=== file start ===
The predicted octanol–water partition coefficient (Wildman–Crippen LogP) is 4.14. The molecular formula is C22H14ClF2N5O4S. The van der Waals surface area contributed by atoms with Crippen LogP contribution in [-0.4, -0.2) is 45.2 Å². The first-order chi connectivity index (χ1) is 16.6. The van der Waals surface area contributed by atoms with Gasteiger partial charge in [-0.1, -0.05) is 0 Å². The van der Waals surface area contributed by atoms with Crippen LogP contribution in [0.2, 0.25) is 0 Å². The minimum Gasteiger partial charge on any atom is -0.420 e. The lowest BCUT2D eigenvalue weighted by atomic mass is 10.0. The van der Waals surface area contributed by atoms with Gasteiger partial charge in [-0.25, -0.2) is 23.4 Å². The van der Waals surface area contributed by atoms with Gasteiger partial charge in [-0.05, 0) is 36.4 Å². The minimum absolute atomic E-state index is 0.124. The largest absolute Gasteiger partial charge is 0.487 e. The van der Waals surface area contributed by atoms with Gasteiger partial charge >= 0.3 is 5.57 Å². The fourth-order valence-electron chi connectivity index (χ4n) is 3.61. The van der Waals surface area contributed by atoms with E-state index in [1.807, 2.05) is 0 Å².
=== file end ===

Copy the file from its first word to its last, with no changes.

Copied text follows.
The predicted octanol–water partition coefficient (Wildman–Crippen LogP) is 4.14. The molecular formula is C22H14ClF2N5O4S. The van der Waals surface area contributed by atoms with Crippen LogP contribution in [-0.4, -0.2) is 45.2 Å². The first-order chi connectivity index (χ1) is 16.6. The van der Waals surface area contributed by atoms with Gasteiger partial charge in [-0.1, -0.05) is 0 Å². The van der Waals surface area contributed by atoms with Crippen LogP contribution in [0.2, 0.25) is 0 Å². The minimum Gasteiger partial charge on any atom is -0.420 e. The lowest BCUT2D eigenvalue weighted by atomic mass is 10.0. The van der Waals surface area contributed by atoms with Gasteiger partial charge in [-0.25, -0.2) is 23.4 Å². The van der Waals surface area contributed by atoms with Gasteiger partial charge in [-0.05, 0) is 36.4 Å². The minimum absolute atomic E-state index is 0.124. The largest absolute Gasteiger partial charge is 0.487 e. The van der Waals surface area contributed by atoms with Gasteiger partial charge >= 0.3 is 5.57 Å². The fourth-order valence-electron chi connectivity index (χ4n) is 3.61. The van der Waals surface area contributed by atoms with E-state index in [1.807, 2.05) is 0 Å².